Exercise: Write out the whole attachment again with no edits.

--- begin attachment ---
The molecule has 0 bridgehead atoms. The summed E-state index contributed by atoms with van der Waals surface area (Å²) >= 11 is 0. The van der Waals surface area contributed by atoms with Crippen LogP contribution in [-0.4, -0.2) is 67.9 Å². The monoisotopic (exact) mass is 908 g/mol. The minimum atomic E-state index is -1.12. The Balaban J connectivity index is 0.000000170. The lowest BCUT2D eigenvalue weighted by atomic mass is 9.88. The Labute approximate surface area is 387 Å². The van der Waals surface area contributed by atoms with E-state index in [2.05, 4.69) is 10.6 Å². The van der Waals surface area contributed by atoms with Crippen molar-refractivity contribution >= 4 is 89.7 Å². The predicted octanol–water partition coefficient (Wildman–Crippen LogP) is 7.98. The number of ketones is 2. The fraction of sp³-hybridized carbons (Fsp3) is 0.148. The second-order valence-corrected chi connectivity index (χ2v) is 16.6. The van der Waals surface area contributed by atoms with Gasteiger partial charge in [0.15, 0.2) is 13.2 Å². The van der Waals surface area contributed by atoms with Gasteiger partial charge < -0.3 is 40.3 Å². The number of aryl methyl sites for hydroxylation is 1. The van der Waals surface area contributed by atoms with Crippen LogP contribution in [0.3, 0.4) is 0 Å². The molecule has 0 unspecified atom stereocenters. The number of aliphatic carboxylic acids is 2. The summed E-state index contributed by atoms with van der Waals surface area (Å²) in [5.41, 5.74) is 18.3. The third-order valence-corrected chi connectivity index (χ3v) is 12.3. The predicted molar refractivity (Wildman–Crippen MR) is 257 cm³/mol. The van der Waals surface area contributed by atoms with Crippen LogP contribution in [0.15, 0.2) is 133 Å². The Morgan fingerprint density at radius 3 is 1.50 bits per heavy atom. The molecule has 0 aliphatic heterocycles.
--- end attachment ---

The molecule has 0 bridgehead atoms. The summed E-state index contributed by atoms with van der Waals surface area (Å²) >= 11 is 0. The van der Waals surface area contributed by atoms with Crippen LogP contribution in [-0.4, -0.2) is 67.9 Å². The monoisotopic (exact) mass is 908 g/mol. The minimum atomic E-state index is -1.12. The Balaban J connectivity index is 0.000000170. The lowest BCUT2D eigenvalue weighted by atomic mass is 9.88. The Labute approximate surface area is 387 Å². The van der Waals surface area contributed by atoms with E-state index in [2.05, 4.69) is 10.6 Å². The van der Waals surface area contributed by atoms with Crippen molar-refractivity contribution >= 4 is 89.7 Å². The predicted octanol–water partition coefficient (Wildman–Crippen LogP) is 7.98. The number of ketones is 2. The fraction of sp³-hybridized carbons (Fsp3) is 0.148. The second-order valence-corrected chi connectivity index (χ2v) is 16.6. The van der Waals surface area contributed by atoms with Gasteiger partial charge in [0.15, 0.2) is 13.2 Å². The van der Waals surface area contributed by atoms with Gasteiger partial charge < -0.3 is 40.3 Å². The number of aryl methyl sites for hydroxylation is 1. The van der Waals surface area contributed by atoms with Crippen LogP contribution in [0.3, 0.4) is 0 Å². The molecule has 0 unspecified atom stereocenters. The number of aliphatic carboxylic acids is 2. The summed E-state index contributed by atoms with van der Waals surface area (Å²) in [5.41, 5.74) is 18.3. The third-order valence-corrected chi connectivity index (χ3v) is 12.3. The predicted molar refractivity (Wildman–Crippen MR) is 257 cm³/mol. The van der Waals surface area contributed by atoms with Crippen LogP contribution in [0.15, 0.2) is 133 Å². The Morgan fingerprint density at radius 3 is 1.50 bits per heavy atom. The molecule has 0 aliphatic heterocycles.